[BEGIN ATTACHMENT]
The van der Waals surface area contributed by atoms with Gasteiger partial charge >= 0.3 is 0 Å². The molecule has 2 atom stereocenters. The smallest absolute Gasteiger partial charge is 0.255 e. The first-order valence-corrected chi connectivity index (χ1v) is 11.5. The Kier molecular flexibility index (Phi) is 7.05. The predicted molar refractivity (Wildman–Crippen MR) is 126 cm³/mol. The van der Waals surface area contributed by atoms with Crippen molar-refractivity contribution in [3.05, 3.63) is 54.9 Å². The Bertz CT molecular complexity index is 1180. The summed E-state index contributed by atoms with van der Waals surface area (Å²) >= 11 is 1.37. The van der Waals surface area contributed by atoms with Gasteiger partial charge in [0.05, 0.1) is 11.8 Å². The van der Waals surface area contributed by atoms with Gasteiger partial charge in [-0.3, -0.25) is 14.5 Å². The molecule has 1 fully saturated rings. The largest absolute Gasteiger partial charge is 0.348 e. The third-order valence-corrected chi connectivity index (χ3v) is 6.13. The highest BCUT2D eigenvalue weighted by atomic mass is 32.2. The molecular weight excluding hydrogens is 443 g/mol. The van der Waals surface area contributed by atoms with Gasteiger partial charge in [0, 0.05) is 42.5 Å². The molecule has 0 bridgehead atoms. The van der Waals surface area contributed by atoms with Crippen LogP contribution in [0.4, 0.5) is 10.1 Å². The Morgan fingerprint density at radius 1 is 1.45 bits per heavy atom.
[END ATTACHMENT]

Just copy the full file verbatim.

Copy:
The van der Waals surface area contributed by atoms with Gasteiger partial charge >= 0.3 is 0 Å². The molecule has 2 atom stereocenters. The smallest absolute Gasteiger partial charge is 0.255 e. The first-order valence-corrected chi connectivity index (χ1v) is 11.5. The Kier molecular flexibility index (Phi) is 7.05. The predicted molar refractivity (Wildman–Crippen MR) is 126 cm³/mol. The van der Waals surface area contributed by atoms with Crippen molar-refractivity contribution in [3.05, 3.63) is 54.9 Å². The Bertz CT molecular complexity index is 1180. The summed E-state index contributed by atoms with van der Waals surface area (Å²) >= 11 is 1.37. The van der Waals surface area contributed by atoms with Gasteiger partial charge in [0.05, 0.1) is 11.8 Å². The van der Waals surface area contributed by atoms with Gasteiger partial charge in [-0.3, -0.25) is 14.5 Å². The molecule has 1 fully saturated rings. The largest absolute Gasteiger partial charge is 0.348 e. The third-order valence-corrected chi connectivity index (χ3v) is 6.13. The highest BCUT2D eigenvalue weighted by atomic mass is 32.2. The molecular weight excluding hydrogens is 443 g/mol. The van der Waals surface area contributed by atoms with Gasteiger partial charge in [0, 0.05) is 42.5 Å². The molecule has 0 bridgehead atoms. The van der Waals surface area contributed by atoms with Crippen LogP contribution in [0.4, 0.5) is 10.1 Å². The Morgan fingerprint density at radius 1 is 1.45 bits per heavy atom.